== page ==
Charles Dickens' last 3 books have been flops. He is in debt, not helped by the arrival of his horrifically impecunious father. As he tries to bring to life his idea for a Christmas ghost story, real life and the story begin to interact, especially once he has nailed down Scrooge (who is keen to add his own opinions.This riff on Dickens' classic Christmas story is great fun. For maximum impact it assumes you have a reasonable knowledge of A Christmas Carol, but you're not that likely to be watching this unless you have read the book and/or watched one or more of the myriad screen adaptations.The period detail is good: the film looks lovely and is particularly well lit. The script is interesting and amusing and draws interesting parallels between Dickens' real world, and his tale. The cast is solid: Dan Stevens is a likeable, if flawed, Dickens.I very much liked the subtext of characters who don't always do what the author wants them to. I suspect that many people who have had a bash at writing fiction found this to be so!And having seen Christopher Plummer in this, I now want to see him plays Scrooge in a proper adaptation of the book.This quirky little film has a great deal of charm and heart.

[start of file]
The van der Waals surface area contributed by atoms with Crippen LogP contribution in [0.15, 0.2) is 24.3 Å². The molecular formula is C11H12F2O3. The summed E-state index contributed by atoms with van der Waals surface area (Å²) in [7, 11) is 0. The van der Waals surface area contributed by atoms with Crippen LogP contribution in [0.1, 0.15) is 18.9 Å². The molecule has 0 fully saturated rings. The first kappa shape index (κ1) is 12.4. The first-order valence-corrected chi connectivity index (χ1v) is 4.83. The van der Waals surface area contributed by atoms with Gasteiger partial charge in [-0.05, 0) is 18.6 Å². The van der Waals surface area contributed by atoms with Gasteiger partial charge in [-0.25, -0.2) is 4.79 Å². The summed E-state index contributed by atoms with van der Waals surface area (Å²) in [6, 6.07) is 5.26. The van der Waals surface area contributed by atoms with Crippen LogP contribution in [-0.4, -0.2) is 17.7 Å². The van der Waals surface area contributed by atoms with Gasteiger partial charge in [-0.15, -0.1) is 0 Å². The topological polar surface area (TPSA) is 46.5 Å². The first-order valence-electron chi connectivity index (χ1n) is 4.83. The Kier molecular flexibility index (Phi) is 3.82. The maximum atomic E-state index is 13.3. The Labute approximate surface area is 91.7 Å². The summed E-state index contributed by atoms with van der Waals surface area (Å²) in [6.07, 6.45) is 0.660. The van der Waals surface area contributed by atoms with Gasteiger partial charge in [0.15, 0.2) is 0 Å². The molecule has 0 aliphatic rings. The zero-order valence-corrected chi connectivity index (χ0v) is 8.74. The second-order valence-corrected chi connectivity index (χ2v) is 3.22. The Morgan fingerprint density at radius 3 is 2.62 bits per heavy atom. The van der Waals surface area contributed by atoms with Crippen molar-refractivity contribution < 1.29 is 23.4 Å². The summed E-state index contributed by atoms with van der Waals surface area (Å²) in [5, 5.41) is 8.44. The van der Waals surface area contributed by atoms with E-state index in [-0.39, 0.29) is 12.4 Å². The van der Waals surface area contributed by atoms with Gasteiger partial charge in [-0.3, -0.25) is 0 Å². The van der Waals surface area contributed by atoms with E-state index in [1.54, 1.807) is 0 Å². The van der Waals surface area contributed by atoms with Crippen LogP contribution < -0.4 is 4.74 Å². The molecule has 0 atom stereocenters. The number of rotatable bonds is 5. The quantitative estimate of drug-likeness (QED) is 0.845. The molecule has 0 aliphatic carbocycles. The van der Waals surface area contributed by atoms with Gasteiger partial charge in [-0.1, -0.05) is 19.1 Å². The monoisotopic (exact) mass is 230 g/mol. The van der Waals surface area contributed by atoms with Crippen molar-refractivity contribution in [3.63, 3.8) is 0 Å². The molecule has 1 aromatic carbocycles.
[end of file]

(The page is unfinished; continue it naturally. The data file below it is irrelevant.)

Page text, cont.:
My wife and I watched this at home on DVD from our public library. In many ways it reminds me of "Shakespeare in Love", a stuck and almost broke author desperately looking for inspiration and eventually finding it in the things around him.It starts in 1842 when Dickens at 30 is already a well-respected author. He and his wife are touring the USA and making speeches. Dan Stevens is Charles Dickens and carries the role very well. Back in London he seems stuck and needs another best seller. Christmas is fast approaching, he decides to publish something that will sell for the Christmas season.The result is his work "A Christmas Carol" which in the following centuries has become a most beloved work of fiction. Dickens didn't actually invent Christmas of course but his book improved it by making people more aware for the need for charity and good human relations in general. All in all the movie seems to be an accurate depiction of that phase of his life.What could have been a rather dry story was made very interesting by depicting eventual characters in his book as people he would encounter and have discussions with. A good, entertaining movie.